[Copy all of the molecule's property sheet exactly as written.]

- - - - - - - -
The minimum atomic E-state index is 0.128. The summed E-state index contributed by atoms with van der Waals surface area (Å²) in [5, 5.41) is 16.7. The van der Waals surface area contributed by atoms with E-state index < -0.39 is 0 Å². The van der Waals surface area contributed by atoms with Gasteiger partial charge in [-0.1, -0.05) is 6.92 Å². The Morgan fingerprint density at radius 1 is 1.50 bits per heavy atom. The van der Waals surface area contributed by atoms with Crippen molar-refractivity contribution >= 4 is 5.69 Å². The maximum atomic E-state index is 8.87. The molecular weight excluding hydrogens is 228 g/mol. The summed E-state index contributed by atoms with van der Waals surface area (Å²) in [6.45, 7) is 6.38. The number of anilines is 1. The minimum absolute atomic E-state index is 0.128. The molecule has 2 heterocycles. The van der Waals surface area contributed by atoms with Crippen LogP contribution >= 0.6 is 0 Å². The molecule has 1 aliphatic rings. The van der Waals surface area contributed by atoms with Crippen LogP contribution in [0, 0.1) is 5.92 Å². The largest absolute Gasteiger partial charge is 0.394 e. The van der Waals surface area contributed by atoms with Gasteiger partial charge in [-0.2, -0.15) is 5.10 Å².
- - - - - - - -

The minimum atomic E-state index is 0.128. The summed E-state index contributed by atoms with van der Waals surface area (Å²) in [5, 5.41) is 16.7. The van der Waals surface area contributed by atoms with E-state index < -0.39 is 0 Å². The van der Waals surface area contributed by atoms with Gasteiger partial charge in [-0.1, -0.05) is 6.92 Å². The Morgan fingerprint density at radius 1 is 1.50 bits per heavy atom. The van der Waals surface area contributed by atoms with Crippen molar-refractivity contribution >= 4 is 5.69 Å². The maximum atomic E-state index is 8.87. The molecular weight excluding hydrogens is 228 g/mol. The summed E-state index contributed by atoms with van der Waals surface area (Å²) in [6.45, 7) is 6.38. The number of anilines is 1. The minimum absolute atomic E-state index is 0.128. The molecule has 2 heterocycles. The van der Waals surface area contributed by atoms with Crippen LogP contribution >= 0.6 is 0 Å². The molecule has 1 aliphatic rings. The van der Waals surface area contributed by atoms with Crippen LogP contribution in [0, 0.1) is 5.92 Å². The largest absolute Gasteiger partial charge is 0.394 e. The van der Waals surface area contributed by atoms with Gasteiger partial charge in [-0.2, -0.15) is 5.10 Å².